Tag Archives: Therasense

Federal Circuit Upholds Inequitable Conduct Defense Against Apotex Patent

In Apotex Inc. v. UCB, Inc., the Federal Circuit upheld the district court’s finding that Apotex’s patent is unenforceable due to inequitable conduct. While affirming on the ground of “but-for materiality,” the Federal Circuit noted that the inventor’s conduct “at a minimum, come[s] close to the type of affirmative misconduct” that can “justify finding inequitable … Continue reading this entry

Federal Circuit Invalidates Prandin Patent Claim As Obvious

In its third look at the Novo Nordisk A/S patent related to Prandin®, in Novo Nordisk A/S v. Caraco Pharmaceutical Laboratories Ltd., the Federal Circuit affirmed the district court’s finding that claim 4 of U.S. Patent No. 6,677,358 is invalid as obvious, but reversed the district court’s finding that the patent is unenforceable due to … Continue reading this entry

Public Comments Criticize USPTO's Proposed Rules For "Routine Discovery," "Patentee Estoppel," and Amendments in Board Trial Proceedings

As I previously pointed out, there are three proposed rules in the USPTO’s patent trial proceedings rules package that raise concerns and should be dropped.  Public comments on these proposed rules were due April 9-10, 2012.  Now that the public has spoken, let’s take a look at what people had to say about these three specific … Continue reading this entry

USPTO Adapts To Therasense

The USPTO announced on July 21, 2011, that it plans to “revise the standard for materiality” for the duty of disclosure in view of the Federal Circuit’s decision in Therasense, Inc. v. Becton, Dickinson & Co. In particular, the USPTO plans to “match” the materiality standard the court announced in the context of its inequitable … Continue reading this entry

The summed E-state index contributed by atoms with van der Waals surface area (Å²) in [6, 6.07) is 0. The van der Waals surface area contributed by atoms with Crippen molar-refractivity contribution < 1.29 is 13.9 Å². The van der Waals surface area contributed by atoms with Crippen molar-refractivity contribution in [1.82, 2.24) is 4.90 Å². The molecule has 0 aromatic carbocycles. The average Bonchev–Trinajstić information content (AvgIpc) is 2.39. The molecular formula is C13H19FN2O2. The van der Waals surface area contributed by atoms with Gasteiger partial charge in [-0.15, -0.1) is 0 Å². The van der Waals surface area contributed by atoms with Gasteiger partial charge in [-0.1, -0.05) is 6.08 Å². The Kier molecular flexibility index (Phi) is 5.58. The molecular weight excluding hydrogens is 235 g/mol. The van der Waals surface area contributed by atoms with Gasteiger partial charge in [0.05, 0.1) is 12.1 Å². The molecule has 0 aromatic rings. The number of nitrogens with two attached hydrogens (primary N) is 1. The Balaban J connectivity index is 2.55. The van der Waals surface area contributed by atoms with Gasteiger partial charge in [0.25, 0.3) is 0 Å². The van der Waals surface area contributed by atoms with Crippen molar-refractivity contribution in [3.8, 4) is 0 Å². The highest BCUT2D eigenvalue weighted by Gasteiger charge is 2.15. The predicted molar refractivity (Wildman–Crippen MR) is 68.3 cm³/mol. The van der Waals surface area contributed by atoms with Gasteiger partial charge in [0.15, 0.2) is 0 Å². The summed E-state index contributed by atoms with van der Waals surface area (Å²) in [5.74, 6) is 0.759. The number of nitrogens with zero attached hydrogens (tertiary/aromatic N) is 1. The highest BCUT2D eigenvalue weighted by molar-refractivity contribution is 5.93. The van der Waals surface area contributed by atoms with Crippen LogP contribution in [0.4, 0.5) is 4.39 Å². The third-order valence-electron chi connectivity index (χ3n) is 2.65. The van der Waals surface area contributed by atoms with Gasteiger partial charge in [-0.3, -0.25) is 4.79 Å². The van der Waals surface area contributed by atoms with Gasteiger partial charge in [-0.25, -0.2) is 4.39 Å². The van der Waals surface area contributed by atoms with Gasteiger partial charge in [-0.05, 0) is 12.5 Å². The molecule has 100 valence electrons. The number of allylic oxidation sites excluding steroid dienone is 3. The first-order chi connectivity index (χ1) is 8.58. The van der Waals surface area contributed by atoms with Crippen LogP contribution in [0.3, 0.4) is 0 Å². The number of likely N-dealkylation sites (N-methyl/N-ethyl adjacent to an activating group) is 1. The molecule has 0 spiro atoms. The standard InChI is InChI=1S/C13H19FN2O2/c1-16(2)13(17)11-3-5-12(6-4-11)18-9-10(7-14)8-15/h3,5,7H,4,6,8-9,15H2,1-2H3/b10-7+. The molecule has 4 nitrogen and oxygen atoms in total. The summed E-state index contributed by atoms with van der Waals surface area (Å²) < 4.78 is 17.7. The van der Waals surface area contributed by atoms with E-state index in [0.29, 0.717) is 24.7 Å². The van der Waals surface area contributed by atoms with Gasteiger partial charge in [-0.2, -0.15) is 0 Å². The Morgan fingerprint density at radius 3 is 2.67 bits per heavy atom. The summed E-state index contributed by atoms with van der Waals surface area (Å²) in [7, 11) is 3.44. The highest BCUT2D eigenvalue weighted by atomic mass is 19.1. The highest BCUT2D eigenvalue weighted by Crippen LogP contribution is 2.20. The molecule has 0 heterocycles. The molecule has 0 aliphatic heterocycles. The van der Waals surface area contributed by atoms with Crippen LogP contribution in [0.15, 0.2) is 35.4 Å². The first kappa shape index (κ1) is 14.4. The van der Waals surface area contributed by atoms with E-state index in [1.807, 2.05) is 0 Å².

Revisiting IDS Guidelines? While You're At It . . .

As I noted last week, the USPTO is revisiting its guidance on the Duty of Disclosure in the wake of the Federal Circuit’s en banc decision in Therasense. While the USPTO is reviewing the substantive requirements of the Duty of Disclosure, I hope that it also takes this opportunity to ease the procedural burdens associated with … Continue reading this entry

USPTO Will Issue Guidance On Therasense

On the heels of the Federal Circuit’s en banc decision in Therasense, the USPTO has announced that it will be issuing guidance “related to the prior art and information [applicants] must disclose to the Office in view of Therasense.” According to the USPTO’s press release: We are now studying the potential impact of Therasense . … Continue reading this entry

Therasense Decision "Tightens" Inequitable Conduct Standard

On May 25, 2011, the Federal Circuit issued its long-awaited en banc decision in Therasense, Inc. v. Becton, Dickinson & Co. After a panel affirmed the district court’s finding of inequitable conduct, the court agreed to rehear the appeal en banc in order to revisit the law of inequitable conduct. The court’s decision “tightens the standards” … Continue reading this entry

Will The Federal Circuit's Therasense Decision Solve The McKesson Problem?

This week the Federal Circuit heard oral arguments in its en banc rehearing of Therasense, Inc. v. Becton, Dickinson & Co. As reflected in the en banc order, the court took this case en banc in order to reconsider—and hopefully reform—the law of inequitable conduct. The court’s decision could solve the McKesson problem and rein … Continue reading this entry

Time to Run Background Checks?

Two recent decisions from the Federal Circuit warn that misstatements in the background section of a patent application can constitute “misrepresentations of material fact” that can support a finding of inequitable conduct. These cases may have practitioners reviewing the background sections of pending applications and reconsidering the type of information included in the background sections of future … Continue reading this entry